She would not have known the term “biomechanics,” but she understood how a horse needs to balance itself. Nor was she concerned simply with his ability to function. She cared about his feelings; about his ability to feel pain and frustration. She knew that horses form friendships with each other and with humans; that they care about their friends and grieve when they’re gone.
One thing that really struck me was the complete lack of choice that a horse has in where he goes and what happens to him there. Even when Beauty is loved, if his owner’s circumstances change, he is sold on to someone else. The seller tries to find him a good home, but there’s no guarantee. All too often, even if his new owner cares about him, something will happen, either to the owner or the horse, and on he’ll go to yet another, possibly less desirable place. As he grows older, as accidents and human error cause injuries and blemishes, his value diminishes. He’s less and less likely to find a soft landing.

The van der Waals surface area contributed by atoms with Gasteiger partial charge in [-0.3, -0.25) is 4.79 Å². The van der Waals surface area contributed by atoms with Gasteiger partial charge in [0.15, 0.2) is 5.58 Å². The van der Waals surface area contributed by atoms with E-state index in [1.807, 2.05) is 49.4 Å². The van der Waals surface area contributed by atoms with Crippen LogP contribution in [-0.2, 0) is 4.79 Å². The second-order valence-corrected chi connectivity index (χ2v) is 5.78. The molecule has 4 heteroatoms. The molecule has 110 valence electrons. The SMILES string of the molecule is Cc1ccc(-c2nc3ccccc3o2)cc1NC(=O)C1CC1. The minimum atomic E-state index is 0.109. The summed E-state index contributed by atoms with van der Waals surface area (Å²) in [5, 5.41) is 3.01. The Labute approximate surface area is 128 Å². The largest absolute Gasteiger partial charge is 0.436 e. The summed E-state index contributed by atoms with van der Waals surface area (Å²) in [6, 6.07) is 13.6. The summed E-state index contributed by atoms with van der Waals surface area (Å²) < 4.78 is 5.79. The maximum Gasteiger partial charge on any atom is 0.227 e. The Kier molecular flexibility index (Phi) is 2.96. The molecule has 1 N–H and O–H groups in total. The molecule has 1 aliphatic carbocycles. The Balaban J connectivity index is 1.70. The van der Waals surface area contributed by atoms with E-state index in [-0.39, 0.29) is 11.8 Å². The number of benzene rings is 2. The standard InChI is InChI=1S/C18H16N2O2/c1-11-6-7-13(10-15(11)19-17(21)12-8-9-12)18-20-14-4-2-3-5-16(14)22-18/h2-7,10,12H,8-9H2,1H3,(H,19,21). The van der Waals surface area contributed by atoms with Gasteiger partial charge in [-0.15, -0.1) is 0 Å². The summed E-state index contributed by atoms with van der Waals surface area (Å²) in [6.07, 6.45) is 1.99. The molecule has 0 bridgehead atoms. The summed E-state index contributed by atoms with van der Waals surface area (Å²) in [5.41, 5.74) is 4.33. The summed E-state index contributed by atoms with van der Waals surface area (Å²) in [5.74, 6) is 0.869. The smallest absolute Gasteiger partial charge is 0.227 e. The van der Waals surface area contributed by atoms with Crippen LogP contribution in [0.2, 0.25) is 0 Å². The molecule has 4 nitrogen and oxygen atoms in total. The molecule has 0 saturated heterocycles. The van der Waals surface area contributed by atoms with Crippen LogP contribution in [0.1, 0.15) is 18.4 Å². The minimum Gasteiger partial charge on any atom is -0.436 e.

That’s a tragedy, and it’s as true now as it was then. The horse auctions are full of horses who aren’t as bright and shiny as they used to be, who are older or less sound, who are no longer useful to their owners. Worst of all are the very old ones whose owners can’t bear to put them down and send them to auction, where they all too often end up at the killers.
Beauty is lucky. A kind person rescues him, and the groom to whom he’s assigned turns out to be an old friend. We can assume that he’s found his forever home as they say in the rescue business, and will no longer be passed from hand to hand and from one uncertain future to the next.